AGP Khan replied that Article 63-A would not be applicable without the MNA voting against party directives.
Justice Ahsan questioned the attorney general about the inquiry the Election Commission of Pakistan (ECP) would conduct based on the party head’s declaration. “Will the ECP decide whether the [declaration of] defection from the party is correct or not? Will the ECP’s work be limited to checking whether the procedure was followed?”
The AGP replied that defecting from a party could “not be correct”.
Arguing on the reference at the outset of the hearing, AGP Khan referred to a 1992 verdict in which he said the Supreme Court had asked lawmakers to resign if they were “troubled by their conscience”.
Justice Bandial pointed out that a lot had happened since that year.
“A lot happened but loyalties were not exchanged in this manner,” the attorney general responded. “Interviews of defected party members were aired on TV, and according to a decision of the Supreme Court in the past, if a member who has won the election on the party’s manifesto changes their allegiance, they should resign.”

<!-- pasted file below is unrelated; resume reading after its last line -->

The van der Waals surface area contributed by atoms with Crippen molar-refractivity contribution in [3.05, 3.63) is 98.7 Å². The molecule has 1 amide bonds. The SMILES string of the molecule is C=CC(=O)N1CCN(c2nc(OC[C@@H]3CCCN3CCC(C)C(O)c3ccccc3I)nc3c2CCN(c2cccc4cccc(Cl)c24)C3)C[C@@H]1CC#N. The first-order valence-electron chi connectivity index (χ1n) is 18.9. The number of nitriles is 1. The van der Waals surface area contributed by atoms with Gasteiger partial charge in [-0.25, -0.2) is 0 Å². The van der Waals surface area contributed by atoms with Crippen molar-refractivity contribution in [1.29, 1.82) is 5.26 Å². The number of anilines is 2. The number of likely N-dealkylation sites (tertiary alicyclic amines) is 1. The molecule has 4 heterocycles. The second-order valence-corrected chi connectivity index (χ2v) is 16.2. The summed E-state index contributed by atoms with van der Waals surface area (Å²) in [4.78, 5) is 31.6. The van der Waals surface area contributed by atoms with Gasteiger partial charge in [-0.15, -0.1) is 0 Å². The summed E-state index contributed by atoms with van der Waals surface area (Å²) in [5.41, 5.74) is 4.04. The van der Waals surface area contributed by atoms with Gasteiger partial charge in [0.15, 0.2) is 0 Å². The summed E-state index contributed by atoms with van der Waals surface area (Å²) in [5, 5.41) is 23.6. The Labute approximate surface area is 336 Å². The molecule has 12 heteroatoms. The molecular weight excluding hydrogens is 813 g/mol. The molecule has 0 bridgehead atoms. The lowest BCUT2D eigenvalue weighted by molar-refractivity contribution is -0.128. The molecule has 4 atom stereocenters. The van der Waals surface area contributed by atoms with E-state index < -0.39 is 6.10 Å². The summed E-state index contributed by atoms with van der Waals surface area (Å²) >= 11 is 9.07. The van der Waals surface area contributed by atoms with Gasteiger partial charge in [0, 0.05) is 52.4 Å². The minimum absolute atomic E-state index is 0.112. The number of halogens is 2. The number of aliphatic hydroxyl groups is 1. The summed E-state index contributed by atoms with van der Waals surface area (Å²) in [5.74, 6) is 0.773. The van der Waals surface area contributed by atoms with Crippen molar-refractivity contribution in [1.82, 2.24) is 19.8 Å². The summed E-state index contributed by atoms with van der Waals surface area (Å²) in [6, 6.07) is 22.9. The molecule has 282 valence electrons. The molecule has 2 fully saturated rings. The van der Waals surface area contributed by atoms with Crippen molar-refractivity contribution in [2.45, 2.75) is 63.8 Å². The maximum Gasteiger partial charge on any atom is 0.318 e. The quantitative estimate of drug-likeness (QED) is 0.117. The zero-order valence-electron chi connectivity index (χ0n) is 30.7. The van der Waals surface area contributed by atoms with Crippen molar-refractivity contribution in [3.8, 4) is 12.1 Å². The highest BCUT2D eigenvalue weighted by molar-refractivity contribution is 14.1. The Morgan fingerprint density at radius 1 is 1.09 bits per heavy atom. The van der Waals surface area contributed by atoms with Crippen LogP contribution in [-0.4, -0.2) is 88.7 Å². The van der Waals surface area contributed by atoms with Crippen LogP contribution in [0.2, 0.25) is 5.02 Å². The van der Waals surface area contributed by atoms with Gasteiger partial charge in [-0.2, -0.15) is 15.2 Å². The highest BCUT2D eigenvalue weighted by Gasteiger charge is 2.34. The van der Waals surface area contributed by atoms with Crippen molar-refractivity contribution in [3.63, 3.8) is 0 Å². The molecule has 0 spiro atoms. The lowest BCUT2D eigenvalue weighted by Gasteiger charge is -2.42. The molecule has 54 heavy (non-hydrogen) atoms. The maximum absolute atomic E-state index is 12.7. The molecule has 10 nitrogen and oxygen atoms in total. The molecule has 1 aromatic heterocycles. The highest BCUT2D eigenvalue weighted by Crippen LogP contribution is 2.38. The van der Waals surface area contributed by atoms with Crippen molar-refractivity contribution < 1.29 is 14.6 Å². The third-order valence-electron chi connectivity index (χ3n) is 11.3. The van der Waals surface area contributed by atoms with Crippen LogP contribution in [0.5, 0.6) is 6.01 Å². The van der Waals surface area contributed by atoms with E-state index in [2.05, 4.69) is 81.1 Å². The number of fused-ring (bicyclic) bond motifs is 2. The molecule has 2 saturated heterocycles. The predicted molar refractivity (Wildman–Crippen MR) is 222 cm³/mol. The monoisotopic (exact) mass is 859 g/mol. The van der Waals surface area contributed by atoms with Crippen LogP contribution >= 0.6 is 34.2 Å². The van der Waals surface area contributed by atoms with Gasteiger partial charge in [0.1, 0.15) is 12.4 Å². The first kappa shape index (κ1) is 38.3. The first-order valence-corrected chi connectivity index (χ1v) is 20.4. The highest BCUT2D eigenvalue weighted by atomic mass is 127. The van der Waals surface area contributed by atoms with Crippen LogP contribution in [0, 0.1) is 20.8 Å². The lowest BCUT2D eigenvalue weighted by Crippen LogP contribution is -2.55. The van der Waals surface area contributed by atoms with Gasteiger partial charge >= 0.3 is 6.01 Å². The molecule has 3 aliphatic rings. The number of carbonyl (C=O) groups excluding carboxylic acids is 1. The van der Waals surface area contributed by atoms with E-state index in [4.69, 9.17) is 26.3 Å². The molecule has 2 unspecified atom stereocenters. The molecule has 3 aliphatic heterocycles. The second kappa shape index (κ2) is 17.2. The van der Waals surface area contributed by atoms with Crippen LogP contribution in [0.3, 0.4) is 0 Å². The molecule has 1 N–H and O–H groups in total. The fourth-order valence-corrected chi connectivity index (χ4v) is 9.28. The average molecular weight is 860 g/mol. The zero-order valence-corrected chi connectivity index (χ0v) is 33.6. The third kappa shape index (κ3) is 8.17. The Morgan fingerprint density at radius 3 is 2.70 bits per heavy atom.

The CJP said the verdict was from 1998, to which the AGP responded that he would argue on the basis of the constitutional framework.
Justice Mandokhel observed that Article 63-A was related to lawmakers’ disqualification.
The AG said the party head could not issue a declaration in this regard as there were relevant forums for it.
‘Members bound to follow party directives’
“Members are bound to follow party directives under Article 63-A of the Constitution,” he told the court, adding that it was also applicable to voting on the prime minister’s election and the no-confidence vote.
The Constitution contained the procedure for the disqualification of parliamentarians, he said, adding that Articles 62, 63 and 63-A could not be read separately.
The court had already declared the parliamentary system as the basic structure of the Constitution, the attorney general said.